The referral of the official Brexit campaign to the police has sparked a call from one Tory former minister for the electoral system to be “blown up”.
Sir Nicholas Soames said British democracy was once one of the country’s “great glories”, but said the findings of the Electoral Commission with regards to Vote Leave were “gross”.
The commission found that the campaign group, which was backed by top politicians like Boris Johnson and Michael Gove during the campaign, exceeded its legal spending limit of £7m by almost £500,000 in the 2016 referendum.
It has fined Vote Leave more than £60,000 for the “serious breaches” and referred senior figures to the police as a result.
During an urgent question called by Labour MP Chuka Umunna, Sir Nicholas said: “One of the great glories of this sadly now diminished country was our electoral and democratic system, and this example today is gross.
“And I say to her [Cabinet Office minister Chloe Smith] that if we are to retain the integrity and the trust of the voting public, the whole damn thing needs to be blown up and started all over again.”
His intervention sparked hearty cheers from Labour MPs.
Responding, Ms Smith said “wholesale reform” would be a “very large undertaking”, adding: “It is something that goes wider than the report we have in front of us here today.”
Meanwhile, senior Conservative MP Sarah Wollaston said there should be a re-run of the vote because “we cannot have confidence that this referendum was secure”.
Labour former minister David Lammy called on ministers to declare the result “void”.
He said: “Can the government declare this referendum void on the basis of the evidence that we’ve been provided by the Electoral Commission, and if not, given this was an advisory referendum by this parliament, can she bring forward the vote in this parliament to declare this referendum void?”
Ms Smith said the government would be doing no such thing.
Mr Umunna described the Electoral Commission’s findings as “shocking”, telling MPs the actions of Vote Leave represented an “affront to our democracy”.
He said: “Given there was a 4% gap between Leave and Remain, and Vote Leave overspent by just under 8%, does the minister agree with me that we cannot say with confidence that this foul play did not impact on the result?”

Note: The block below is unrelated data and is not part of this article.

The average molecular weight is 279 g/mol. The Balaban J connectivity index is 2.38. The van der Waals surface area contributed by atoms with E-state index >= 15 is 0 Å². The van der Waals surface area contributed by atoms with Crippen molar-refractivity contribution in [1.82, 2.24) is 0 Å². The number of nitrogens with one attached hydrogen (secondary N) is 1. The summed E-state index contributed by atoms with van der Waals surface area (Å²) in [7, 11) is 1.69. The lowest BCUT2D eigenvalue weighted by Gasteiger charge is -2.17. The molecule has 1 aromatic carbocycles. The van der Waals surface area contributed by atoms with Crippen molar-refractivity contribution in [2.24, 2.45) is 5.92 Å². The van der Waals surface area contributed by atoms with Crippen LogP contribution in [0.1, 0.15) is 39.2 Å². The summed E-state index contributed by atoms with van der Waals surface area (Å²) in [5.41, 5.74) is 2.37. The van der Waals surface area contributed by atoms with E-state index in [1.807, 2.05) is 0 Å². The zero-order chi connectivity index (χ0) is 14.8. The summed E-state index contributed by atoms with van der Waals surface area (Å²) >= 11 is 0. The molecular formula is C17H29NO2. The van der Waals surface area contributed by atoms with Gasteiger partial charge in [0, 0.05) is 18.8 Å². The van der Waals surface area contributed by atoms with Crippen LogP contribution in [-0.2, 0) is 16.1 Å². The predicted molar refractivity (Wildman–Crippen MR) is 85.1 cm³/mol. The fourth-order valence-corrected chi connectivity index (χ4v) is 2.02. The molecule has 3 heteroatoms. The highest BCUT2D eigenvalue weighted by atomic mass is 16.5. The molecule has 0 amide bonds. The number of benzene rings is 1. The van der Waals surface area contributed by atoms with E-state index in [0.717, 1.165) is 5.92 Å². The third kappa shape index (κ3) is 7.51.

The allegations centre around a £680,000 donation Vote Leave made to the youth-focused campaign group BeLeave.
BeLeave then spent more than £675,000 with data firm Aggregate IQ under a common plan with Vote Leave, something the commission said should have been declared to them.
Whistleblowers, including the likes of Christopher Wylie and Shahmir Sanni, claimed the money given to BeLeave was used to pay Aggregate IQ for targeted messaging on Facebook and other social media sites.
Speaking to Sky News, Mr Sanni agreed with the calls for a public inquiry, saying: “It doesn’t matter if you were influenced [by overspending] or not, the first referendum was based on breaking the law.
“If we decide to go through this process saying ‘actually, you know what, it doesn’t matter if we base this on a referendum that broke the law, that doesn’t matter, let’s keep going on’, then we seriously need to reconsider what we consider this country to be.”
A spokesman for Vote Leave said the report contained a “number of false accusations and incorrect assertions that are wholly inaccurate and do not stand up to scrutiny”.
Mr Grimes has been fined £20,000 and referred to the Metropolitan Police “in relation to false declarations of campaign spending”.
He hit out at the Electoral Commission in a series of Twitter messages, accusing the organisation of “caving to political pressure from those who despise Brexit”.
David Halsall, the responsible person for Vote Leave, has also been referred to police.